World | Philippines

Aquino: Philippines not Asia’s smuggling capital

The president says he has been working hard for good governance for the past three years

  • By Barbara Mae Dacanay, Bureau Chief
  • Published: 15:34 April 11, 2013
  • Gulf News

Manila: President Benigno Aquino denied a report saying that the Philippines is Asia’s smuggling capital, adding he has been working hard for good governance for the past three years by curbing corruption and smuggling.

“Only one person said that,” argued Aquino, referring to Rosendo So of the Swine Development Council who claimed that a total of Philippine Peso62 billion (Dh5.166 billion) worth of products, including petroleum, were smuggled into the Philippines in 2012.

“We don’t know his vested interest in making this claims,” said Aquino.

The Philippine government has a major plan to address smuggling, which will be implemented by a team led by Customs Commissioner Rufino Biazon, said Aquino.

“This is really an extensive solution to the problem of smuggling in the country,” said Aquino, adding the plan includes the weeding out of corrupt Customs personnel; and filing of cases against suspected smugglers. He did not give more details. He did not give more details.

Earlier, So gave out details of the smuggling activities in the Philippines.

He told Manila Standard that 600,000 metric tons of rice worth Philippine Peso10 billion (Dh833.3 million) was smuggled into the country in 2012, adding that smuggled chicken and pork products reached Philippine Peso8 billion (Dh666 million); fish and aquatic products, Philippine Peso3.8 billion (Dh316.6 million) ; sugar at Philippine Peso 4.8 billion (Dh400 million); onion and other vegetables, Philippine Peso3.5 billion (Dh291.6 million)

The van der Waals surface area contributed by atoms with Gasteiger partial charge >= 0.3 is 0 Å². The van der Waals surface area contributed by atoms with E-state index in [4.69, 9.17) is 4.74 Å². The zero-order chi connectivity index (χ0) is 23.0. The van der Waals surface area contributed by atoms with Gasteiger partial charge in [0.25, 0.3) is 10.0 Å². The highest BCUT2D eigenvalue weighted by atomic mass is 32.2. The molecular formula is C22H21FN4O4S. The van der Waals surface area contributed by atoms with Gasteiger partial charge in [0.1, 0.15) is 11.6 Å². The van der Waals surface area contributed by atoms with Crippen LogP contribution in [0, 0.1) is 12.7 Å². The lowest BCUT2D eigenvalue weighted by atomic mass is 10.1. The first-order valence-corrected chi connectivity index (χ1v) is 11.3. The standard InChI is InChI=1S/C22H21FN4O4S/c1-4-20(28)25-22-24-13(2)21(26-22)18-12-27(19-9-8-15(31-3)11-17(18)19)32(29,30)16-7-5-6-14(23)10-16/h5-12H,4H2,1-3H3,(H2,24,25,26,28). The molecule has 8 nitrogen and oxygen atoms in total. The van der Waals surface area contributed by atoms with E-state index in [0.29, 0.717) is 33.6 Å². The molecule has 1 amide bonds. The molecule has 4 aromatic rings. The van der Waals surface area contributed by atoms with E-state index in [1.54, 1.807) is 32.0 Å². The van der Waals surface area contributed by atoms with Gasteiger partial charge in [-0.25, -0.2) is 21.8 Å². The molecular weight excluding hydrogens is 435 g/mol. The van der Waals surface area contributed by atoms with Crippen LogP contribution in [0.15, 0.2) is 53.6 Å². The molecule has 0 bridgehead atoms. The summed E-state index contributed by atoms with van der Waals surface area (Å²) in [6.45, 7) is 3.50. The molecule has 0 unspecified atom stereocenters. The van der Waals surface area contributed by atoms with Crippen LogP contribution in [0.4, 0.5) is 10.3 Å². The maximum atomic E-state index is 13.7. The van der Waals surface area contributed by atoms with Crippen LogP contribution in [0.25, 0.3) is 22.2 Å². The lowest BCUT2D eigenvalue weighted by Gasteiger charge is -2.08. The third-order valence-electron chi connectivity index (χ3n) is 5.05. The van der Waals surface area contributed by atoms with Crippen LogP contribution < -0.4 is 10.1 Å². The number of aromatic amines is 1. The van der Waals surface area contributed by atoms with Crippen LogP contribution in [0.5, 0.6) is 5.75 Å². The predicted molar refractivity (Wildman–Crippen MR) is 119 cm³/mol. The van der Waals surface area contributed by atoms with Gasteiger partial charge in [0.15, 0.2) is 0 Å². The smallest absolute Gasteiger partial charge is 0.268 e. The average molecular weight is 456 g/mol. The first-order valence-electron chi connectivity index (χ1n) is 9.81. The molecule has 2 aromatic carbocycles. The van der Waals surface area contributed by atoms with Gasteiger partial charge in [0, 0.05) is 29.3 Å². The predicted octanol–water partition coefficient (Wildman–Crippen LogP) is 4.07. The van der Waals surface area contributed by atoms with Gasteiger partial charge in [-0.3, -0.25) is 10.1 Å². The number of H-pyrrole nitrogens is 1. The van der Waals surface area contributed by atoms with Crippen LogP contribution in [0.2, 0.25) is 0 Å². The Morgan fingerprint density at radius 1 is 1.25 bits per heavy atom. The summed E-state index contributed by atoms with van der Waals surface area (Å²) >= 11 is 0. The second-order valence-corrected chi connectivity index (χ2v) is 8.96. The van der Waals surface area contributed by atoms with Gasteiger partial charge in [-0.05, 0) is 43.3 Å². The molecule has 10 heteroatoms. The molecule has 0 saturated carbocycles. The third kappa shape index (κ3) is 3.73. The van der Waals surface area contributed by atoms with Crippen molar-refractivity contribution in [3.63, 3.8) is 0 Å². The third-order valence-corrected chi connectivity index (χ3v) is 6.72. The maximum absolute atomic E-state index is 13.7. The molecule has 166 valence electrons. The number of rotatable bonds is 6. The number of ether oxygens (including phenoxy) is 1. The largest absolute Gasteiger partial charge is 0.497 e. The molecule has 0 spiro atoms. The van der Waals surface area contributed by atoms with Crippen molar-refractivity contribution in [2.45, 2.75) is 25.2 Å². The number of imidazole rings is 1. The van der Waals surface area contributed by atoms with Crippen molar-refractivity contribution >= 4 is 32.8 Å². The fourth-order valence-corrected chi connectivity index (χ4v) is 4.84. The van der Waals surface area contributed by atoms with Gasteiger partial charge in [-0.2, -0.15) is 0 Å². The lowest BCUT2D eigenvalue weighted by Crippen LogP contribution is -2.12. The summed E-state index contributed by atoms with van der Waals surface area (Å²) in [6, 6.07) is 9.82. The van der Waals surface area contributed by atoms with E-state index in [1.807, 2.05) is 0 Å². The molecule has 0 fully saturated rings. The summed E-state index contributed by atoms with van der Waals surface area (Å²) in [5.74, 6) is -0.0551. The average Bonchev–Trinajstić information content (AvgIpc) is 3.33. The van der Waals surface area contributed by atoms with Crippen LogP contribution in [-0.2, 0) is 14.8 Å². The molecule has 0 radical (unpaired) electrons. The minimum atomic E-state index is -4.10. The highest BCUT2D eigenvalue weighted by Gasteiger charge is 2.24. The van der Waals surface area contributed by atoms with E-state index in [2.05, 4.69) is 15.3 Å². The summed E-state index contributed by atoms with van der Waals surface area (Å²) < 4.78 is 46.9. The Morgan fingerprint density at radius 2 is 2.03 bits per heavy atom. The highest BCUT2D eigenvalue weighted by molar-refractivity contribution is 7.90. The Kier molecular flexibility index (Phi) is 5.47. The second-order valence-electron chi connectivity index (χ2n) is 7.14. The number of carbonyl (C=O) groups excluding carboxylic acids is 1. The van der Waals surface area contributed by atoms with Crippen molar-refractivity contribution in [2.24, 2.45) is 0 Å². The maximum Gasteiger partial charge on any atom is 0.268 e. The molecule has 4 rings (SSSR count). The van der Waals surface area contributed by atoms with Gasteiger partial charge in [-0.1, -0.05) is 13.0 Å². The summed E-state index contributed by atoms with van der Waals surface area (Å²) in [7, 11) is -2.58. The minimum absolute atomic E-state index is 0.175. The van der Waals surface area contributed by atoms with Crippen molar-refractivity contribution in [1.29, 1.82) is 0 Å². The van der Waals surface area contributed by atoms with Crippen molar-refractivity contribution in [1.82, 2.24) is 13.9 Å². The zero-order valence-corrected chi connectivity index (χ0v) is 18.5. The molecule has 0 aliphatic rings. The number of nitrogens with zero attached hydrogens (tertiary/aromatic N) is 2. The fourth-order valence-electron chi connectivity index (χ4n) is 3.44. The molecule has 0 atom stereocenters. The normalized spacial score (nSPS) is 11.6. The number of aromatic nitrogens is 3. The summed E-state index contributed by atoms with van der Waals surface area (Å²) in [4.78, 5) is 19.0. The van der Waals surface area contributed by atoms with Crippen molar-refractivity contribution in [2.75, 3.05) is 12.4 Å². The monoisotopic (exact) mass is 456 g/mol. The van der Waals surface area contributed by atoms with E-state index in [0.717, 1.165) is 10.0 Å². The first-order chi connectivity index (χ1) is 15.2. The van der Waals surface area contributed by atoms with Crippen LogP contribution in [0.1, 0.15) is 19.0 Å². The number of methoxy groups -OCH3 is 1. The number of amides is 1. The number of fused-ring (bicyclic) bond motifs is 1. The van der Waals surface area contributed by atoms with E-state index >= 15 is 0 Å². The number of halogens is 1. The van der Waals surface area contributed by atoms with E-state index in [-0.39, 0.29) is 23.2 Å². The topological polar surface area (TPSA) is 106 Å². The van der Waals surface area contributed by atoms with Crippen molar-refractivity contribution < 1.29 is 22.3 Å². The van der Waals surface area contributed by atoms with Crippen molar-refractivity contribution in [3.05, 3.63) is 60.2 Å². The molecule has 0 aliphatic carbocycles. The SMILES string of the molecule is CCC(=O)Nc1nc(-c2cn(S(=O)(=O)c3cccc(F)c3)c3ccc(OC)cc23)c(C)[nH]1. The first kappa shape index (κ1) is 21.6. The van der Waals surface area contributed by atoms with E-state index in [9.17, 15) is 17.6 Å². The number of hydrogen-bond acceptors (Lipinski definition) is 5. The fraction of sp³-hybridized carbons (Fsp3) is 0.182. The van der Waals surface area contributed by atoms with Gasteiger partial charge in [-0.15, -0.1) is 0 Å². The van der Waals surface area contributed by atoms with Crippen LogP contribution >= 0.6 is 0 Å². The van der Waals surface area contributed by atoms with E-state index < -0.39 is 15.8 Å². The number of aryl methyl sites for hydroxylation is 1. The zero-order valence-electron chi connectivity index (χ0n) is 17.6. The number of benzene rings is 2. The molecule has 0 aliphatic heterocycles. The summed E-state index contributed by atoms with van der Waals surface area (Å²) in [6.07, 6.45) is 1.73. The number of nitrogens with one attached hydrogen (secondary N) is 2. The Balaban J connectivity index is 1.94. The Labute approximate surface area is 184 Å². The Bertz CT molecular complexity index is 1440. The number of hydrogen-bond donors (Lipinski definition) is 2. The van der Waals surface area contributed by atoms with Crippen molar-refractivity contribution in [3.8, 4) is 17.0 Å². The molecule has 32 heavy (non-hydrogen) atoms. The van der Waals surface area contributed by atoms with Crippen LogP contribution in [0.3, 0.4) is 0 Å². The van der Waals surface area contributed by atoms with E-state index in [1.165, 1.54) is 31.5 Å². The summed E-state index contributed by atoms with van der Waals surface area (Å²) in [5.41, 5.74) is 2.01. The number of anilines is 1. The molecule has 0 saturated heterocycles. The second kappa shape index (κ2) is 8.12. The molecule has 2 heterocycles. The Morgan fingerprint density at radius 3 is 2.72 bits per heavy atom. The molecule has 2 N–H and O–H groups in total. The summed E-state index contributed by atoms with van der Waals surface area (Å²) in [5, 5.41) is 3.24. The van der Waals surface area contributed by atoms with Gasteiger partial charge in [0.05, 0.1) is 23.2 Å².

Another Philippine Peso30 billion (Dh2.5 billion) worth of petroleum products were smuggled into the country last 2012, So said, adding his data came from the Bureau of Customs and oil players in the Philippines.

In reaction to Aquino’s prediction earlier that the Philippines will have a sufficient supply of rice, So said, “The country will be sufficient in rice because the smuggled imported rice is flooding the local markets and selling at a cheap cost, thereby killing our local farmers.”

The smuggled grains were misdeclared as “slag, wood wall, tiles and used clothes,” said So.

Smuggled agricultural products have reached Isabela in northern Luzon, known as the country’s rice granary, said So, adding that rice grains from China and Vietnam illegally entered ports in Visayas, central Philippines and Mindanao in the southern Philippines last year.

Smuggled rice is being shipped from Cebu, in central Philippines; Davao and Cagayan de Oro in the southern Philippines to Manila. From Manila, it is brought to northern suburban Bulacan and transported to provinces in northern Luzon, So said.

“If the prices of rice continue to plunge, local rice production will certainly collapse,” So warned.

The group has drafted a manifesto on rice smuggling which was submitted to Aquino and Biazon, last February, said So.

“But the illegal entry of grain shipments continues,” he lamented.

Critics have also called for the resignation of Biazon for his alleged inability to stop smuggling in the Philippines.

Biazon said that he would do so if ordered by President Aquino.

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